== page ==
My elementary aged nibbling recently went through an essential rite of passage in our culture: they watched The Princess Bride for the first time. My nephew loved Fezzick’s incessant rhyming and my niece wondered why it took Inigo so long to avenge his father. And they were introduced--sort of--to a very useful word: “Inconceivable!” Second only to “My name is Inigo Montoya, you killed my father, prepare to die,” one of the most classic lines from the film is another of Inigo’s: “You keep using that word. I do not think it means what you think it means.”
We need Inigo Montoya to help conservatives in this country get a grip on their usage of the phrase “religious liberty.” They keep using that phrase. But I’m positive it doesn’t mean what they want us to believe it means.
Religious liberty is meant to make us a freer and more just society. It’s supposed to protect and defend diversity and liberty. It’s supposed to be a shield to protect those on the margins from the coercion and bullying of those in power. From attempting to prevent people from getting medically necessary procedures and medications to denying jobs and education to people in queer families, the right is trying to use religious liberty as a weapon to enforce its claims to a free pass to harm others. By any decent measure of politics, that’s bad. By any fair understanding of our laws, it’s awful.
And it’s a terrible way to practice Christianity.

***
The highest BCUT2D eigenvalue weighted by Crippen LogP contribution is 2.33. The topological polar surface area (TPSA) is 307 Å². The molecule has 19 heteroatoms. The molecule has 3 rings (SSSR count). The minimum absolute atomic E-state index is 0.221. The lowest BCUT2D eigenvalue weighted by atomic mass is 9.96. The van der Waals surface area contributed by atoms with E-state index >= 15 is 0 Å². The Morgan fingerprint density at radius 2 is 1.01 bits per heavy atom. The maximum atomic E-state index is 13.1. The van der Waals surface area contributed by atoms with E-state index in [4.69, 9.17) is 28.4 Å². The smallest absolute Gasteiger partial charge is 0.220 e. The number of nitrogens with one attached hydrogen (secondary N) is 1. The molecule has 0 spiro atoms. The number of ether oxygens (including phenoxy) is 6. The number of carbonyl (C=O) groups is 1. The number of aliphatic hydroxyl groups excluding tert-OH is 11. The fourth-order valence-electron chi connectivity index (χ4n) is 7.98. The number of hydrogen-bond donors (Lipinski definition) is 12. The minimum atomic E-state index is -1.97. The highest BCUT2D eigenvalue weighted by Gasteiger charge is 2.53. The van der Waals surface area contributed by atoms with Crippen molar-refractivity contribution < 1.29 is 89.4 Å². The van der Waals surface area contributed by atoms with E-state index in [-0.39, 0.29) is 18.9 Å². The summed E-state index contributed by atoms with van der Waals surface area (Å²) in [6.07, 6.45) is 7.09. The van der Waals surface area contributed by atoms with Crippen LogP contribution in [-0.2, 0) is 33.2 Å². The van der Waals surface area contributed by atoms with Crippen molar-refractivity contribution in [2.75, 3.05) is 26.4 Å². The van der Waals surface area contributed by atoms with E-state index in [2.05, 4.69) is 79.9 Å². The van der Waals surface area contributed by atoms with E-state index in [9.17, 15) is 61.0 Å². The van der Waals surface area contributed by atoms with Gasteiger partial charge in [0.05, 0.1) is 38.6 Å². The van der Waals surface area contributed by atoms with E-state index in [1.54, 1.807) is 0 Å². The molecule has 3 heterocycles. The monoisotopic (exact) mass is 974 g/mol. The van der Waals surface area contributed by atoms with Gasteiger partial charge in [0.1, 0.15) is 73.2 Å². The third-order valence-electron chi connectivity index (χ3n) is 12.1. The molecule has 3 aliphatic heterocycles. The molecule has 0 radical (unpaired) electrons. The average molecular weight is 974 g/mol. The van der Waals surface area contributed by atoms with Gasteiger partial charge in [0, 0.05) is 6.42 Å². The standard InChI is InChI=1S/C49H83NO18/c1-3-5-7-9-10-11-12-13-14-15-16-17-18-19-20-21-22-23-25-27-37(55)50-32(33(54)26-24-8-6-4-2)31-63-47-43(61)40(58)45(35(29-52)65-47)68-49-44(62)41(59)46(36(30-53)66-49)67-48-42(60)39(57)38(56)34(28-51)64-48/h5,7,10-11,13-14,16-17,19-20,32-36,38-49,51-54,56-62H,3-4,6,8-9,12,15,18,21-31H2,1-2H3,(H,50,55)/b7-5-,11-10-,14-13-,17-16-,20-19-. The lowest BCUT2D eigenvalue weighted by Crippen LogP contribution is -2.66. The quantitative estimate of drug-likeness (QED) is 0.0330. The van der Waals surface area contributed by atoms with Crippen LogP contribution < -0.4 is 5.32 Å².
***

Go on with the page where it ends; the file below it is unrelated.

The Supreme Court may make a bad decision led by the conservative majority. It may say that these schools had the religious liberty to fire these teachers for what would otherwise be illegal reasons. But Scripture reminds us, “everything is permissible, but not everything builds others up.” (1 Corinthians 10:23) Even if by some perversion of justice, the concept of religious liberty is distorted further by this case, Christians should not take advantage of it to engage in unethical, unjust behavior. If it is only a law that prevents a parochial school from firing a teacher for having cancer, what kind of witness to the world is that? How is our lamp shining out before the world if we commit age discrimination and defend that as our right? We must be known in the world for our good deeds--our works of justice and compassion, our advocacy for those at the margins of society, our denunciation of the powers of sin and death as made manifest in white supremacy and heteropatriarchy--not for our complicity in discrimination and injustice.